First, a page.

### Video Transcript

A particle is moving along the
curve six 𝑦 squared plus two 𝑥 squared minus two 𝑥 plus five 𝑦 minus 13
equals zero. If the rate of change of its
𝑥-coordinate with respect to time as it passes through the point negative one,
three is two, find the rate of change of its 𝑦-coordinate with respect to time
at the same point.

So let’s begin by looking at
what the question actually wants us to find. It wants us to find the rate of
change of its 𝑦-coordinate. Now we recall that the rate of
change of a quantity is its derivative with respect to time. So in this case, we’re looking
to find d𝑦 by d𝑡. And in fact, we’re given
information about the rate of change of the 𝑥-coordinate with respect to
time. We’re given information about
d𝑥 by d𝑡. At a given point, at the point
negative one, three, the value of d𝑥 by d𝑡 is equal to two. And so what we’re going to do
first is begin by differentiating the entire equation of our curve. We’ll need to use implicit
differentiation to do so.

Remember, we’re differentiating
with respect to 𝑡. And the derivative of zero is,
of course, zero. We can then go through and
differentiate term by term. And of course, we’re going to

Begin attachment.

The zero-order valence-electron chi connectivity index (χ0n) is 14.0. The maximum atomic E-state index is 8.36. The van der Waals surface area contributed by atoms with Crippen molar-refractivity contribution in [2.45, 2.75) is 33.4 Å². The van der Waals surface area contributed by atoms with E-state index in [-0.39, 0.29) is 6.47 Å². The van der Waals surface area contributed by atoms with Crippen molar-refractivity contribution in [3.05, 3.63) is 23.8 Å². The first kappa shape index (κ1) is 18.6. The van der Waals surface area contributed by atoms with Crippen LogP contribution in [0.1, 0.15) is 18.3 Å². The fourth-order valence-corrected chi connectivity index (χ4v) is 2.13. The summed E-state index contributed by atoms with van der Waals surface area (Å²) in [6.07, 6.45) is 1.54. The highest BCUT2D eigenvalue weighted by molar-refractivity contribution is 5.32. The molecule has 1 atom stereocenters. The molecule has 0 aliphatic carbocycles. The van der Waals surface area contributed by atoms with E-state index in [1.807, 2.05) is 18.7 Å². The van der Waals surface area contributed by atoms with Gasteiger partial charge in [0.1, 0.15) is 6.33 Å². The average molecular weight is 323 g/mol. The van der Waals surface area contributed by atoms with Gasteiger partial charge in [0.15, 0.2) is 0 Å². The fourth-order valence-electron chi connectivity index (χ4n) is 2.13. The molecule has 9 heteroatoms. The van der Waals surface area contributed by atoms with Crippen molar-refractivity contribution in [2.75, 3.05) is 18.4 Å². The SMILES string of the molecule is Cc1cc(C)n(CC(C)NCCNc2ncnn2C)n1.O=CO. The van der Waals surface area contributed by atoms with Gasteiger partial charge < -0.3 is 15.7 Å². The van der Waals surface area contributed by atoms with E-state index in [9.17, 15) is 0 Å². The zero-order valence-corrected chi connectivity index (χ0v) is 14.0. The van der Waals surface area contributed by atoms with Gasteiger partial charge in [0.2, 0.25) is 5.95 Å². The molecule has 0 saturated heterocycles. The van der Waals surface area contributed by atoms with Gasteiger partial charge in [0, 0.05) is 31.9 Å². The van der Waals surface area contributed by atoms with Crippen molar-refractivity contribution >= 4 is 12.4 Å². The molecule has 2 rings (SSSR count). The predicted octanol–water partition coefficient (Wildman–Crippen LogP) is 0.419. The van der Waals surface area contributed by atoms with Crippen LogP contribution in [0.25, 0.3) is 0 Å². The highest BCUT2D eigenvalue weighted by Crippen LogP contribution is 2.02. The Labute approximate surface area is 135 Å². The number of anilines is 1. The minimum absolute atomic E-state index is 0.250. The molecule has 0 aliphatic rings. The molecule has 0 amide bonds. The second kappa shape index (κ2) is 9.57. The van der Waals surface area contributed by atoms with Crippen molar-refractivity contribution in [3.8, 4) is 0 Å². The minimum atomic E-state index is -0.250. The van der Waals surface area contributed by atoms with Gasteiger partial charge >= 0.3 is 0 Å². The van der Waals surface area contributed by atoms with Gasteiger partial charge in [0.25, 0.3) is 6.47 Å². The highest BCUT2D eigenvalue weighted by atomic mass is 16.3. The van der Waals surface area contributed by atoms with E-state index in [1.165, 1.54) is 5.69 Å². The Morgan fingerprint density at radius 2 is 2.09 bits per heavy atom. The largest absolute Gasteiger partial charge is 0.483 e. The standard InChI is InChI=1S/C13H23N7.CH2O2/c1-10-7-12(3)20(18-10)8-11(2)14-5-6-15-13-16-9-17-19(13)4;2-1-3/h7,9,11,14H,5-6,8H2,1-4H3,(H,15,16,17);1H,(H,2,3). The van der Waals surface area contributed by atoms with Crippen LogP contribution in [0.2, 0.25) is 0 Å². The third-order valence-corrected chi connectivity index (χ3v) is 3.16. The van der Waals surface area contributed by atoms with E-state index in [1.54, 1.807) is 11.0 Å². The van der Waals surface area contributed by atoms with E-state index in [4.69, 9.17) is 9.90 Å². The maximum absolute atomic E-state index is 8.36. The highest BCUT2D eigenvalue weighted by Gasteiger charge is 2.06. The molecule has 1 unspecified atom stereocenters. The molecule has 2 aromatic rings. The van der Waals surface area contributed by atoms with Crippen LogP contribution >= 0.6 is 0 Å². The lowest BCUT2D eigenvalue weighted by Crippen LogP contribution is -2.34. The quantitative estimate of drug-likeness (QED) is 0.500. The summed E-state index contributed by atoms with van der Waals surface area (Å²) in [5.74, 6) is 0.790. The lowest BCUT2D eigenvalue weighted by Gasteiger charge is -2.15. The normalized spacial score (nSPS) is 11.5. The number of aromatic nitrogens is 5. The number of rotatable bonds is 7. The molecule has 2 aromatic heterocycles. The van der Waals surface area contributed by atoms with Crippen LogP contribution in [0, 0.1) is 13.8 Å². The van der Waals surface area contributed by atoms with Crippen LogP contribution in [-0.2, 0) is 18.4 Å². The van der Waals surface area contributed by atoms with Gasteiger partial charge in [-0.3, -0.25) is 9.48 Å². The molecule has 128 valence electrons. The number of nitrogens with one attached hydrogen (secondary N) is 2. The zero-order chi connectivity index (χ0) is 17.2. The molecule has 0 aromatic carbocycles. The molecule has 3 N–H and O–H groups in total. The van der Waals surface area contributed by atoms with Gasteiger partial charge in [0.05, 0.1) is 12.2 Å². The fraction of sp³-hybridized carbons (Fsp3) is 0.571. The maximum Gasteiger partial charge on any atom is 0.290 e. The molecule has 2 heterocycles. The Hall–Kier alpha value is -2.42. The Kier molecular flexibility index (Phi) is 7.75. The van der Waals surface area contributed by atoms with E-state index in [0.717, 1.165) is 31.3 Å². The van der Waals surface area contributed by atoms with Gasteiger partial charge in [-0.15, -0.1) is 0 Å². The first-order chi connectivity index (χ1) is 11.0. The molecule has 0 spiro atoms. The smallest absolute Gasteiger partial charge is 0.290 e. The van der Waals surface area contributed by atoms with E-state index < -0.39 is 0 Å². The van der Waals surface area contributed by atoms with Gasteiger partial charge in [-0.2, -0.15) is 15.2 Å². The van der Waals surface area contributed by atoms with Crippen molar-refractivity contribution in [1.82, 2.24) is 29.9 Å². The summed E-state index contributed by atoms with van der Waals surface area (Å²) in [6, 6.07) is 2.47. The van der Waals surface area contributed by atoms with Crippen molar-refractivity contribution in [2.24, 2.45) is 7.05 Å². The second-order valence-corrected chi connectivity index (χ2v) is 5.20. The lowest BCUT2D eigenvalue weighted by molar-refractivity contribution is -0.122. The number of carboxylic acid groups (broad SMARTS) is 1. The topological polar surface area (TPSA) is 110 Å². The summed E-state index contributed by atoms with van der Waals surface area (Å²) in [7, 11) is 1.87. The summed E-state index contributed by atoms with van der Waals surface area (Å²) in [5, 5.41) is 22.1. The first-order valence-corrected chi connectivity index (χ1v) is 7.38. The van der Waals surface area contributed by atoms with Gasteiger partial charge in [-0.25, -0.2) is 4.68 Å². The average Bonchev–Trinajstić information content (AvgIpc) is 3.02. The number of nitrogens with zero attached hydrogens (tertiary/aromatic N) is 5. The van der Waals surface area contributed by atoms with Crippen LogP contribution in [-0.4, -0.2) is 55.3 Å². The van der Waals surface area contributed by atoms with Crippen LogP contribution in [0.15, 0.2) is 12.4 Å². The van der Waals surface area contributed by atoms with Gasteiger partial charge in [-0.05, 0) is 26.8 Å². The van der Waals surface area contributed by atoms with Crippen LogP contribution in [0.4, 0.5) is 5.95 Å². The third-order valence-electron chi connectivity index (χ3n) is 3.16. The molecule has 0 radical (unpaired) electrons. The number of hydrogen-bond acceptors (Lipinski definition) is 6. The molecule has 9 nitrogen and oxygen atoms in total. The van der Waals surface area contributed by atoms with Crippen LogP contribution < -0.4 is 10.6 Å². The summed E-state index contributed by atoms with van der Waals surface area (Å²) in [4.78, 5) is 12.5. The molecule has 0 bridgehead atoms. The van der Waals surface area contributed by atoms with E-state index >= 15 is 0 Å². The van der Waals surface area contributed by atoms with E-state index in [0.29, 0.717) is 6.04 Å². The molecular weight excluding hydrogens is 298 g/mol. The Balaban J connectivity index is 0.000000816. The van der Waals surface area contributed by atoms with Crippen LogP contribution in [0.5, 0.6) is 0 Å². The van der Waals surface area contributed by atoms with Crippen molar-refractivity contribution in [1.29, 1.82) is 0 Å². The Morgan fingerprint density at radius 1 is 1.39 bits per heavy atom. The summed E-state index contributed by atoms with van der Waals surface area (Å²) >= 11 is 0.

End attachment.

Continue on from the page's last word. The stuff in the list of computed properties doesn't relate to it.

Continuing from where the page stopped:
use implicit differentiation to do so. Let’s begin with six 𝑦
squared. We can differentiate six 𝑦
squared with respect to 𝑦. It will be two times six
𝑦. That simplifies to 12𝑦. And so that means the
derivative of this expression with respect to 𝑡 will be 12𝑦 times d𝑦 by
d𝑡. We perform a similar process
for two 𝑥 squared. We differentiate it with
respect to 𝑥. And that’s two times two 𝑥 or
four 𝑥. And then we multiply that by
d𝑥 by d𝑡.

Next, we differentiate negative
two 𝑥 with respect to 𝑡. And to do so, we differentiate
with respect to 𝑥 and then times that by d𝑥 by d𝑡. In a similar way, the
derivative of five 𝑦 with respect to 𝑡 is five d𝑦 by d𝑡. Then the derivative of our
constant, negative 13, is simply equal to zero. We’re now going to factor for
d𝑦 by d𝑡 and d𝑥 by d𝑡 just to neat some things up a little bit. When we do, we find that d𝑦 by
d𝑡 times 12𝑦 plus five plus d𝑥 by d𝑡 times four 𝑥 minus two is equal to
zero.

Since we’re trying to find the
value of d𝑦 by d𝑡 at a given point, we’re going to rearrange to make d𝑦 by
d𝑡 the subject. We begin by subtracting the
term containing d𝑥 by d𝑡 from both sides; then we divide through by 12𝑦 plus
five. And so our expression for d𝑦
by d𝑡 is as shown. All that’s left is to perform a
few substitutions. Firstly, we know the value of
d𝑥 by d𝑡 is equal to two. And we’re interested in finding
the rate of change of the 𝑦-coordinate with respect to time at the same point,
when 𝑥 is equal to negative one and 𝑦 is equal to three.

And so we substitute all of
these values into our expression for d𝑦 by d𝑡. We get negative two times four
times negative one minus two over 12 times three plus five. And that gives us a value of 12
over 41. We aren’t given any units for
the rate of change of the 𝑥-coordinate. Although, we might assume that
it’s units per time. And so the rate of change of
the 𝑦-coordinate with respect to time at the same point is 12 over 41 or 12
over 41 units per time.